Why Biwott and Co decided to sell KenolKobil [15-05-2012]
On Tuesday last week, word went out that KenolKobil, a Kenyan firm that operates fuel stations in 10 African countries and is associated with former Energy Minister Nicholas Biwott, was selling 63 per cent of its shares — owned by top four shareholders — to a Swiss-based firm, Puma Energy
For a company currently trading at Ksh12.50 ($15 cents), 25 per cent higher than last year and a mere five times its historical earnings per share, the news hardly excited investors. Only 31 per cent of KenolKobil shares are available as free-floating shares on the Nairobi Stock Exchange.
However, for a market that rarely sees takeover deals, the transaction certainly attracted attention, with Standard Investment Bank, the only brokerage firm covering the petroleum retail business in Kenya, saying that KenolKobil is a good buy and maintaining sell recommendation on Total Kenya. It immediately put a valuation of Ksh25 billion ($301 million) on the company.
This price placed a fair value of the firm at nearly Ksh40 billion ($480 million). KenolKobil shares are valued at Ksh18 billion ($216 million) on the NSE.
The big question however is why Mr Biwott and his business associates would be so willing to sell what is considered by outsiders as not only his flagship business, but easily the largest business in East Africa, with sales hitting Ksh222 billion ($2.5 billion) in 2011. As eager as Biwott & Co are to sell, there are also questions over why Puma was interested in an African multinational oil distribution franchise when majors like Chevron and Agip have sold off their distribution networks on the continent?
On the other hand, Vitol partnered with Helios Investments Partners a year ago to buy 80 per cent of Shell Plc’s petrol station business in 14 African countries including Kenya and Uganda at a total cost of $1.8 billion.
Kenol’s shareholders are probably selling the business for three reasons:
First, last year, the company was involved in a major political scuffle with the Ministry of Energy, which blamed it for the persistent oil shortages the country was facing. Such an altercation with the government would not have happened in the Kanu days when Mr Biwott and former president Moi were in power.
Second, the oil retail business has been performing so poorly that few research departments of investment banks bother to cover it. For instance, in 2011, KenolKobil had its best year, doubling sales to $2.5 billion — the highest of any company in the region — and growing profits from $18 million to $30 million.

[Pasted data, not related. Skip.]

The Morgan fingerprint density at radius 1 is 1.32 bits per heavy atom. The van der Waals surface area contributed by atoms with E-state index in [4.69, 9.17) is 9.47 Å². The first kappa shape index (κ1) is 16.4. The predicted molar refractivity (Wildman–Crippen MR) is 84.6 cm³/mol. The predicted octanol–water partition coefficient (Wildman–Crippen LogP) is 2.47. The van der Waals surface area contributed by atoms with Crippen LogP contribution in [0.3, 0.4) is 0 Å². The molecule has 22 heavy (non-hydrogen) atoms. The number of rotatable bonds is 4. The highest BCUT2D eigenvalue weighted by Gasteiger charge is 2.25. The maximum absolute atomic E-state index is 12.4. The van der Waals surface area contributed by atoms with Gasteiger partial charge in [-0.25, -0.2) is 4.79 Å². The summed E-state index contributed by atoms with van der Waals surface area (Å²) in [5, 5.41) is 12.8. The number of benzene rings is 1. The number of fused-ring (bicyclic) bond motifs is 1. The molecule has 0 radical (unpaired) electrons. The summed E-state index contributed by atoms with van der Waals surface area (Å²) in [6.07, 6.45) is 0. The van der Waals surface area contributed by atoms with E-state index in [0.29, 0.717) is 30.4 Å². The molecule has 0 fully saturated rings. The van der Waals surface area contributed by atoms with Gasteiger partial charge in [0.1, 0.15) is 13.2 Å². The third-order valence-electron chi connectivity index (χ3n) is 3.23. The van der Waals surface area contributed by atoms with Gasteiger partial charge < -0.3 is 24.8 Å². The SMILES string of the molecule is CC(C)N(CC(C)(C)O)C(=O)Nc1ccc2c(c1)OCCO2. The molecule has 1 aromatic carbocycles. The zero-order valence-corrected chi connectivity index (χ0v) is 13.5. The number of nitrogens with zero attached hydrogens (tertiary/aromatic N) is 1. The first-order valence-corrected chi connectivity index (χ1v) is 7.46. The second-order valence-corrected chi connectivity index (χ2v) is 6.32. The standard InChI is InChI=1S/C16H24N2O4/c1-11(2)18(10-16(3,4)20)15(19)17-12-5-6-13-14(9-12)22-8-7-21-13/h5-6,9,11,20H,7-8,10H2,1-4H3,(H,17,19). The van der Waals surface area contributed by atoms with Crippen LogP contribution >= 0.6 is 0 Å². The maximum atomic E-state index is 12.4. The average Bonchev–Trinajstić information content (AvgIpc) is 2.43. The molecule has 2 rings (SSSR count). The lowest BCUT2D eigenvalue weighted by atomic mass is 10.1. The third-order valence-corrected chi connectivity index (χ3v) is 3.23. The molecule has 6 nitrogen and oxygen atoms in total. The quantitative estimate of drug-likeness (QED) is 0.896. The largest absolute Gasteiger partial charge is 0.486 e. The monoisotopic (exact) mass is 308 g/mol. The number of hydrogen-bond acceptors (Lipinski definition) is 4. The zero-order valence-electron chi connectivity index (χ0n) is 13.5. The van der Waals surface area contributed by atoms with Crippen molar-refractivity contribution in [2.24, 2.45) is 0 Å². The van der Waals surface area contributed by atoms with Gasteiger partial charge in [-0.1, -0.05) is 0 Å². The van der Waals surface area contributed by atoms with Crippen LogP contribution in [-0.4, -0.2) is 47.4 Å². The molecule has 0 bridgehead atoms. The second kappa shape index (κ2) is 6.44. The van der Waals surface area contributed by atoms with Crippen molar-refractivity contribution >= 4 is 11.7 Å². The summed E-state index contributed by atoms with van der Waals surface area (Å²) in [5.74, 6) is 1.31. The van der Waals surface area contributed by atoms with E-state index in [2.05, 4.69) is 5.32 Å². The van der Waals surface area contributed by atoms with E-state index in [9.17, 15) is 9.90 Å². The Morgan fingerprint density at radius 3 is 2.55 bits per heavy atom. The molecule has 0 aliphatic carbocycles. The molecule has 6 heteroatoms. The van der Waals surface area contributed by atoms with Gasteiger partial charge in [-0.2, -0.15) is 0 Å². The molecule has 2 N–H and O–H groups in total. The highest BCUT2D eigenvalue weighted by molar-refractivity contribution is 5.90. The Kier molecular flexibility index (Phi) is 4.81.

However, as impressive as the sales were, the profits, which amount to one cent on every dollar of revenue, tell a sad story of where the industry is headed. At this level of profitability, selling petroleum products must be the hardest way to make money in the region, and it explains why KenolKobil makes more money from trading oil in the wholesale market and trading in currency than it does from retail sales.
Third, KenolKobil has been growing at a rate at which it cannot, at its current level of profitability, fund the business with internally generated cashflows. The company was been operating on negative free cashflows as at the end of 2011 and had borrowed $170 million from the banks, which was biting a huge chunk out of its profits.
Total Kenya has been having an even worse time; last week, it had to call on its parent company, Total Eni, for a capital injection to replace an expensive debt amounting to $50 million.
A look at the history of the firm and its financials over the past 10 years gives a glimpse of why today they are looking to sell out to a strategic investor
Kenol was formed in 1959 by Sir Reggie Alexander, a member of the Legislative Council. In 1980, the business ran into trouble and Kenol went into receivership for two years until 1982, when Zeevi Gad, an Israeli businessman associated with Nicholas Biwott, then a rising star in government. Mr Gad and his partners were eager to expand their oil business and their quick wins included a lucrative supply contract with former president Moi’s Kanu government.